Our bike came loaded with both the optional panniers and the passenger kit. The panniers attach with Velcro straps, and they’re nicely designed. They have semi-rigid sides and they keep their shape well when loaded, but the side panels fold up neatly origami-style so that you can flatten them against the bike; there are straps to keep them stowed when not in use. The top closure is a roll-top, which means you can keep the rain out, but also means that you can overfill the panniers if you need to and have everything poking out of the top. They’re well-made and very versatile, capable of swallowing a shop for a family of four with no problems. The funny little porteur rack at the front is a bit small to be hugely useful, although you could lash your tent to it if you’re off on an adventure.
The passenger kit consists of a foam pad for the rear deck, a set of vestigial handlebars which fit to the seatpost, and a pair of footpegs. When all that’s fitted it’s easy to give someone a lift on the back; I’ve given my 13-year-old daughter plenty of lifts to school, and also given my colleague Matt (80kg) a lift back up the big hill to his house. Both passengers were very happy with the experience, reporting that the pad, though it looks basic, is nice and comfy. You can use the footpegs with the panniers still in place, although they work better if the bags are removed. If your passengers are a bit small to hang on by themselves, you could easily fit a child seat instead.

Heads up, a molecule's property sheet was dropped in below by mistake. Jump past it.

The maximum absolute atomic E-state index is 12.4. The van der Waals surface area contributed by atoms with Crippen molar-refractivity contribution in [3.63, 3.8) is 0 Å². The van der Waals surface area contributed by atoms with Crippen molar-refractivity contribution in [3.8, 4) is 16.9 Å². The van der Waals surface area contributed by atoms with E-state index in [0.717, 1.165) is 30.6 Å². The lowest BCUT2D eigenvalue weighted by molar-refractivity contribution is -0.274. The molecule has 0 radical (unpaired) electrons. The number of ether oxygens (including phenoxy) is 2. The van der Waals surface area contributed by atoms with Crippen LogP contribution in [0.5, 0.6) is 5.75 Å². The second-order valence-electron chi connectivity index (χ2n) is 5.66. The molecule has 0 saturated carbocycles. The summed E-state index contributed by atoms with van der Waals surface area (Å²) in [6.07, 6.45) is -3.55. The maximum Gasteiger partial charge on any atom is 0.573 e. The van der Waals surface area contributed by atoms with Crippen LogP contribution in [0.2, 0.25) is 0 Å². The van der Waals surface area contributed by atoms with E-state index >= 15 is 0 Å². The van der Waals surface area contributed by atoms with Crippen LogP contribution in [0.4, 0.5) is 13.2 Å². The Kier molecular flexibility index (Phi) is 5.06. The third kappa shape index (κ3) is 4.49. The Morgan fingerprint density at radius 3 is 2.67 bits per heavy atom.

Gearing: clever system that’s perfect for e-bikes
For gearing the Multicharger uses Enviolo’s Nfinity hub system. If you’re not familiar with it, it’s similar in looks to a hub gear in that there’s a single sprocket and the shifting mechanism is inside the rear hub. Instead of having discrete gear ratios, though, the Nfinity uses a planetary drive that allows infinite variation between the low and high ratios, with a range of 380%, about the same as a good eight-speed hub gear.